Roundheads and Cavaliers: where did the Civil War nicknames come from?
Professor Mark Stoyle explains the history behind two nicknames that came to represent the royalists (Cavaliers) and the Parliamentarians (Roundheads) during the Civil War…
The terms aren’t modern and actually first spring up – in the context of the Civil War – in London, in late 1642/early 1643. Certainly, in the propaganda of the time, you can see images of long-haired, foppish Cavaliers pitted against sober-looking, shorthaired parliamentarians.
The word ‘Cavalier’ actually comes from the Spanish word ‘caballero’ (gentleman) and it had connotations of foreignness, of being a trooper or an armed horseman. And it was also tied up with images of gentility. So it became a very handy propagandist tool for the parliamentarians, because once you start to call people Cavaliers, you invoke the idea of snobbish aristocrats who are looking down on ordinary people.
The word Cavalier also conjures up images of violent foreigners, particularly those associated with Spain, which was a country hated by Protestant men and women at the time and which was viewed as the heartland of European Catholicism. And, of course, there’s also the other meaning of the word cavalier: of being reckless, high-handed, swaggering, drinking and so on – the antithesis, if you like, of the stout Protestant English man or woman.
The origin of the word ‘Roundhead’ is a little harder to trace and doesn’t have any obvious roots in other words. The classic explanation is that it reflected the short hair of the London apprentices who were very prominent in their support of Parliament at the beginning of the Civil War. Another possible explanation, which I’ve always been interested in, is that, before the Civil War, if you were seditious and opposed the government, particularly in religious terms, you could have your ears lopped off as a form of punishment. There is one rather gruesome example of a man who had already had his ears cut down once to the stumps, but then had the remaining stumps cut off for the same crime!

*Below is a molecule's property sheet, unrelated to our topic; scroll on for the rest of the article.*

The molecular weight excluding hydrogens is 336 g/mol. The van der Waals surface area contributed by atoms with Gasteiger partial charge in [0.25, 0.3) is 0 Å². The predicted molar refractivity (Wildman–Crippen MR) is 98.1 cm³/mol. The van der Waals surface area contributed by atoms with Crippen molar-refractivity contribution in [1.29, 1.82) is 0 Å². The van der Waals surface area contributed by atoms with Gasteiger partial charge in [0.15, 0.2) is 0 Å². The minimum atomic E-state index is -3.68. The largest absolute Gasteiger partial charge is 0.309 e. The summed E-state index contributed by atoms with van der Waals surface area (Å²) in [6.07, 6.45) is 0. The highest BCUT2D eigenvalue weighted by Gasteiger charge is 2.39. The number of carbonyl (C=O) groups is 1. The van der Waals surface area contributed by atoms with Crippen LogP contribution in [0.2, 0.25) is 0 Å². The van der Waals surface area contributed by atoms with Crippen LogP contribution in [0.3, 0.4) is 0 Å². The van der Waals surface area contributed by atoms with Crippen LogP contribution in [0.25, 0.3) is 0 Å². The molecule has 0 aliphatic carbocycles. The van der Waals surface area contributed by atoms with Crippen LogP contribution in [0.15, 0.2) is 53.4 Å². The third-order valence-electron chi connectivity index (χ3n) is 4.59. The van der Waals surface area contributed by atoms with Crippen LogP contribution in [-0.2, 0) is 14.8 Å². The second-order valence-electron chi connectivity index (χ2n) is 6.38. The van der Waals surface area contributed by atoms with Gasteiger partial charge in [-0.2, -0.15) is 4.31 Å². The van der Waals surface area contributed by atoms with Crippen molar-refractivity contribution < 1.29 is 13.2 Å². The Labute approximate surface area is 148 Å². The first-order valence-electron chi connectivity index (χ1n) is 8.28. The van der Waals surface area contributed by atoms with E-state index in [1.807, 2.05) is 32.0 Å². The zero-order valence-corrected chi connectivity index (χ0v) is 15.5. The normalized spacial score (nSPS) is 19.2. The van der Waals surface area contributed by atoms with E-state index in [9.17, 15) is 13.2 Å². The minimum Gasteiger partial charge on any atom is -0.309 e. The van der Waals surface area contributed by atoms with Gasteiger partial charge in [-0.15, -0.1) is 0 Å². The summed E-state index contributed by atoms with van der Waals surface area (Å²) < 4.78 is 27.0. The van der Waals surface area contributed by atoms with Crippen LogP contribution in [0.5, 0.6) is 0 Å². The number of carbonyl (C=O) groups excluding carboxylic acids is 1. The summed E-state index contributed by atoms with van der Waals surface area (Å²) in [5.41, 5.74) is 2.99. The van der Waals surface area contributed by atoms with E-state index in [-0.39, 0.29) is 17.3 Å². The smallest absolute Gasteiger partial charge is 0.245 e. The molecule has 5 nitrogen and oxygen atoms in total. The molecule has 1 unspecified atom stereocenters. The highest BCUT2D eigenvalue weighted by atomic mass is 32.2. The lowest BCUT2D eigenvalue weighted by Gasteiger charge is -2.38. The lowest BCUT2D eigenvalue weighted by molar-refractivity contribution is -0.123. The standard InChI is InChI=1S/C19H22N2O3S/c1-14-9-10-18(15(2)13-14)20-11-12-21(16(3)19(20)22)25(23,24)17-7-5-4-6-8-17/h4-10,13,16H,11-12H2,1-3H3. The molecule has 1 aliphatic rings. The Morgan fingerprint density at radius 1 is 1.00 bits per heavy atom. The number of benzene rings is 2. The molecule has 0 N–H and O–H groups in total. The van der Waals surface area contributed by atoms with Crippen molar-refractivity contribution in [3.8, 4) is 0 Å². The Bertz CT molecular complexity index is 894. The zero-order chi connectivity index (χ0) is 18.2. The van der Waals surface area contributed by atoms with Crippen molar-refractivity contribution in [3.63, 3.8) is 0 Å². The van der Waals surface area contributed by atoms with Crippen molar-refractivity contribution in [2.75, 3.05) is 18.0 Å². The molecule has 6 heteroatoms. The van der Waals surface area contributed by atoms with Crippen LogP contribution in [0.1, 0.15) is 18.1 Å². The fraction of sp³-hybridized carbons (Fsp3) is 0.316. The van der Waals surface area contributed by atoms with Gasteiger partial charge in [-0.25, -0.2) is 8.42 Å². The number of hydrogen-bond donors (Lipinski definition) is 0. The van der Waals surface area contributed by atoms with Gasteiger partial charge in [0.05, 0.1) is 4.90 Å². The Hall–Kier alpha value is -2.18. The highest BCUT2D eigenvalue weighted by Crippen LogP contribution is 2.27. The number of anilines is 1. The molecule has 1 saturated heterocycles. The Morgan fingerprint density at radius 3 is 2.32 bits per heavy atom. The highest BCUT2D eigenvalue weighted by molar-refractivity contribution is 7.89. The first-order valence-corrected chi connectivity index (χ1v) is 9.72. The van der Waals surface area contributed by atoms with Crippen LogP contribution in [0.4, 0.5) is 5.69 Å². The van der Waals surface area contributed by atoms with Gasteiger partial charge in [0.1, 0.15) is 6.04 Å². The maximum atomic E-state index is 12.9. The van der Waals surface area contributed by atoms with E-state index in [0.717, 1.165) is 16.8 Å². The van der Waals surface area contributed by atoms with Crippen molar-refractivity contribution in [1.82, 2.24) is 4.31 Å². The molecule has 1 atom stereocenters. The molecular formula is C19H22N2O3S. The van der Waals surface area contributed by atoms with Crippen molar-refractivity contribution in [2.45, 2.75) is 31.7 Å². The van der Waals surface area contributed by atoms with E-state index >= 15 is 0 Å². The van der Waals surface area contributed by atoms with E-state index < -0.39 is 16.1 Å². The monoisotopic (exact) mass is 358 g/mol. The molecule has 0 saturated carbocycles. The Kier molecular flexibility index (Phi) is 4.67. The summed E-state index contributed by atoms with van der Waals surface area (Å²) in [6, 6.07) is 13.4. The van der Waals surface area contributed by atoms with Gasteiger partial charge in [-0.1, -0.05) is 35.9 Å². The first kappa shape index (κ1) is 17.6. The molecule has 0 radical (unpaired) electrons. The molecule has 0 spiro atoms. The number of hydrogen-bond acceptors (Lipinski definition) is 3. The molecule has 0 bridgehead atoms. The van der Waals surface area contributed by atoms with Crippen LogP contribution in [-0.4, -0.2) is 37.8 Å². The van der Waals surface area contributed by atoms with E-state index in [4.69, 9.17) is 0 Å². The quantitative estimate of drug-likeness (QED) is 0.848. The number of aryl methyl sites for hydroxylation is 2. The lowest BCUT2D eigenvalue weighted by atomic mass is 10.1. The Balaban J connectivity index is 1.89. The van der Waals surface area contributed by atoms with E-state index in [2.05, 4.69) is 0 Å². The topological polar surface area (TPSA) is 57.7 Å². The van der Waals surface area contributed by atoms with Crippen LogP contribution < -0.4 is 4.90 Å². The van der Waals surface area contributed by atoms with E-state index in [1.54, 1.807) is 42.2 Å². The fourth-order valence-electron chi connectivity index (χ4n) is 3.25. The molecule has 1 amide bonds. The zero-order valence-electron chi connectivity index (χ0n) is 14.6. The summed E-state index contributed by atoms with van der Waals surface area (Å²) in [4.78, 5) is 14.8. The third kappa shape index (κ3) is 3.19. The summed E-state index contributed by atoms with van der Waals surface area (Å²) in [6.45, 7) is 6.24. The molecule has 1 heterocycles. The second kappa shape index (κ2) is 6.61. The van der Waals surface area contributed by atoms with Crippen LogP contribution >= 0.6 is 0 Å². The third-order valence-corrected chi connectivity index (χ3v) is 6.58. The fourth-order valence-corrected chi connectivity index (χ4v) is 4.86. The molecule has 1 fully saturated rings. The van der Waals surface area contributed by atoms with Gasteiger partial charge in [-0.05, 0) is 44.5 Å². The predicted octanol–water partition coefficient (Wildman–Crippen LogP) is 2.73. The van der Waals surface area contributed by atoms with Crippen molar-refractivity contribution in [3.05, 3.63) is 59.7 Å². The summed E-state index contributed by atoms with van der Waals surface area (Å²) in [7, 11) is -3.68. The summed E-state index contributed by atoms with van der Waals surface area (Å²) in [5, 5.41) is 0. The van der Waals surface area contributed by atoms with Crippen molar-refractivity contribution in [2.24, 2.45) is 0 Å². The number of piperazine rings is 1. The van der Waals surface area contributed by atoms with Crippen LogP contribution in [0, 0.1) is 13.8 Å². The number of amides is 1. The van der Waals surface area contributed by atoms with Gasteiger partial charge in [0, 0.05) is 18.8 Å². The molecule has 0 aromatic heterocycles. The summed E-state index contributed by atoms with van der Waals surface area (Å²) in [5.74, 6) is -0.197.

- Read more | 10 key battles of the Civil War
I do sometimes wonder if the term Roundhead was almost created as a nasty joke – to invoke the image of seditious, Puritanical individuals who had had their ears cropped as a result of their hostility to the established church.
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You can listen to the full interview with Mark Stoyle on our Everything You Wanted To Know About podcast episode
Did Roundheads and Cavaliers really dress so differently?
In a word, no. The idea of gaily dressed Cavaliers in plumed hats doing battle with helmeted Roundheads is a Victorian misconception.
Armies in the Civil War of 1642–51 were dressed in exactly the same way and any cavalryman, Roundhead or Cavalier, offered the opportunity of wearing a helmet, breastplate and thick leather coat would have jumped at the chance.
Until the establishment of Parliament’s New Model Army whose soldiers were uniformly clothed in red, infantry regiments were clothed in whatever colour uniform their colonels chose for them. As a result there were regiments on both sides wearing the same colour coats – red, blue, green and white- and this could lead to considerable confusion on the battlefield.
The armies tried to get round this in a variety of ways. Cavalrymen were given coloured scarves or sashes to wear. These were normally red for the Royalists, tawny orange for the Parliamentarians. An army might adopt a ‘field sign’ to distinguish its soldiers – maybe a bit of greenery stuck in the hat – and was usually given a ‘field word’ – a simple phrase to shout out as a kind of password.
Obviously field words were hardly secret, field signs could be swiftly removed (the Parliamentarian general Sir Thomas Fairfax avoided capture by doing this at the battle of Marston Moor) and at the battle of Cheriton in 1644 both sides took to the field with something white in their hats as a field sign and shouting out ‘God with us’ as a field word!
Mark Stoyle is professor of history at Southampton University. His books include A Murderous Midsummer: The Western Rising of 1549
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